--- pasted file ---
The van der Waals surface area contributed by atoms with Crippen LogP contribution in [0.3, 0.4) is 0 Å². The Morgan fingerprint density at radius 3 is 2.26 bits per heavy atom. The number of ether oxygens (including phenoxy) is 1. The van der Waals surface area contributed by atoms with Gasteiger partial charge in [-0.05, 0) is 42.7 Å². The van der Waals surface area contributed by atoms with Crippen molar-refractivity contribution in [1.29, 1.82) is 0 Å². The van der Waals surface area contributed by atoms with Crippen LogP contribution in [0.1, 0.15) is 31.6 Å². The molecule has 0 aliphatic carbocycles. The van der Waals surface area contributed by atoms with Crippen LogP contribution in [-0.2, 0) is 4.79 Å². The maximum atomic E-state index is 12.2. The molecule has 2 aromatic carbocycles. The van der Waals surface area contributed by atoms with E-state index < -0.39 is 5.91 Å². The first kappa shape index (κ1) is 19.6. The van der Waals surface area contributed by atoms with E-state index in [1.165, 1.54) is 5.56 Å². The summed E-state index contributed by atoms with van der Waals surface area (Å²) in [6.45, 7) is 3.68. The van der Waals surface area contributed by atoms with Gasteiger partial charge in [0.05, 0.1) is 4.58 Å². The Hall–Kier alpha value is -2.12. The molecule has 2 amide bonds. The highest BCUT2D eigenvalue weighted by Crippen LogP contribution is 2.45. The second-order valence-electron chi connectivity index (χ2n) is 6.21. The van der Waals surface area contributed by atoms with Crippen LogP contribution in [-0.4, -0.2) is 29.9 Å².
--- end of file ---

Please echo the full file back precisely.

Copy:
The van der Waals surface area contributed by atoms with Crippen LogP contribution in [0.3, 0.4) is 0 Å². The Morgan fingerprint density at radius 3 is 2.26 bits per heavy atom. The number of ether oxygens (including phenoxy) is 1. The van der Waals surface area contributed by atoms with Gasteiger partial charge in [-0.05, 0) is 42.7 Å². The van der Waals surface area contributed by atoms with Crippen molar-refractivity contribution in [1.29, 1.82) is 0 Å². The van der Waals surface area contributed by atoms with Crippen LogP contribution in [0.1, 0.15) is 31.6 Å². The molecule has 0 aliphatic carbocycles. The van der Waals surface area contributed by atoms with Crippen LogP contribution in [-0.2, 0) is 4.79 Å². The maximum atomic E-state index is 12.2. The molecule has 2 aromatic carbocycles. The van der Waals surface area contributed by atoms with E-state index < -0.39 is 5.91 Å². The first kappa shape index (κ1) is 19.6. The van der Waals surface area contributed by atoms with E-state index in [1.165, 1.54) is 5.56 Å². The summed E-state index contributed by atoms with van der Waals surface area (Å²) in [6.45, 7) is 3.68. The van der Waals surface area contributed by atoms with Gasteiger partial charge in [0.05, 0.1) is 4.58 Å². The Hall–Kier alpha value is -2.12. The molecule has 2 amide bonds. The highest BCUT2D eigenvalue weighted by Crippen LogP contribution is 2.45. The second-order valence-electron chi connectivity index (χ2n) is 6.21. The van der Waals surface area contributed by atoms with Crippen LogP contribution in [-0.4, -0.2) is 29.9 Å².